The Economist wrote a blurb about Gary Hamel in its management guru section.
Let me start with a confession: I’m a Gary Hamel disciple. Gary was one of my professors at the London Business School when I was part of an international exchange program from MIT in the late 80’s. His classes were the most dynamic that I have ever had. Since many of his concepts had not yet been published, I was treated to engaging lectures on powerful “new” management ideas like Strategic Intent and Core Competencies. He (along with his collaborator C.K. Prahalad) also wrote Competing For The Future.
What caught my eye in the article was a description of Hamel’s newest book “The Future of Management” where he says that management is out of date. While the book doesn’t attempt to define the future of management, he discussed three key elements:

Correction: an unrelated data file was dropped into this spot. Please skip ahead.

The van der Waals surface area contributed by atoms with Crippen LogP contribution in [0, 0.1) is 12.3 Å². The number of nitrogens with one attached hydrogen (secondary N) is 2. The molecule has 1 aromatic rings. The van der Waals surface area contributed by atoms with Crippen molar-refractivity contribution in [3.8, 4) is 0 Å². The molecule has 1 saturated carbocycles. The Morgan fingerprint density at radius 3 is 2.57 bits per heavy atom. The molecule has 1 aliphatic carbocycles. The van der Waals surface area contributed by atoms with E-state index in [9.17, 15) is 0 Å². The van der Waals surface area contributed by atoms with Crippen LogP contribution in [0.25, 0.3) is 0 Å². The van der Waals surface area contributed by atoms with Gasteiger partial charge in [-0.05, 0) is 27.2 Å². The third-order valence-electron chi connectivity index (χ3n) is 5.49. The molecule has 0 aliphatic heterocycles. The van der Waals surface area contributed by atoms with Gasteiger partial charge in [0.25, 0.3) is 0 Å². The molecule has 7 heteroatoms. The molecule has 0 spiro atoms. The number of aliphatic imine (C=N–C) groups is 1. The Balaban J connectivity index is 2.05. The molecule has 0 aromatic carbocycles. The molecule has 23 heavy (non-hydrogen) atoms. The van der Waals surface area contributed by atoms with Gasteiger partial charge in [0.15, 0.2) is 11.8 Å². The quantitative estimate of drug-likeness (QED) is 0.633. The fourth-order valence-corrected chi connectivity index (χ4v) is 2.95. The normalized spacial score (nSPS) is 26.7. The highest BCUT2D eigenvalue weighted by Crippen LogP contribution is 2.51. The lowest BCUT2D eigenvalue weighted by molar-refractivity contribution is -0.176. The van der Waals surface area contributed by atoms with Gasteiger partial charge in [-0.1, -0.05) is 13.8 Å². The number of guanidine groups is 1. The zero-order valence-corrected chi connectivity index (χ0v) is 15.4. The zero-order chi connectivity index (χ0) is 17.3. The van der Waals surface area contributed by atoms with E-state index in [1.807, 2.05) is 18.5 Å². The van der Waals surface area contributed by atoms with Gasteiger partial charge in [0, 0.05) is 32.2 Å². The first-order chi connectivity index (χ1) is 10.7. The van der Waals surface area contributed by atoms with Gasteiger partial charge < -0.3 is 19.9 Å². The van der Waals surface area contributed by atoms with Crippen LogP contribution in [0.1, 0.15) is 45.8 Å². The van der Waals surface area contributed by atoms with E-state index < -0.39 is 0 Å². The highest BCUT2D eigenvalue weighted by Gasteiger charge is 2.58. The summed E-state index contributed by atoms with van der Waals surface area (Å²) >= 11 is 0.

- Having purpose
- Seeking out ideas from the fringes
- Embracing the democratising power of the Internet
My take: I totally agree; management is outdated. And Hamel’s three elements are consistent with what I’ve been writing about in this blog. The idea that strategy flows from the top of an ivory tower down to the individuals who must act differently based on that strategy is woefully antiquated. My research on topics like Experience-Based Differentiation, customer-centric DNA, voice of the customer, and leadership has highlighted new management paradigms. So, as a Hamel disciple, I will attempt to define a new set of management principles.
The bottom line: Look out for my upcoming post called “Introducing The <#> New Principles Of Management” (I’m not yet sure how many principles there will be). (Editorial note: The post was actually called Introducing The 6 New Management Imperatives).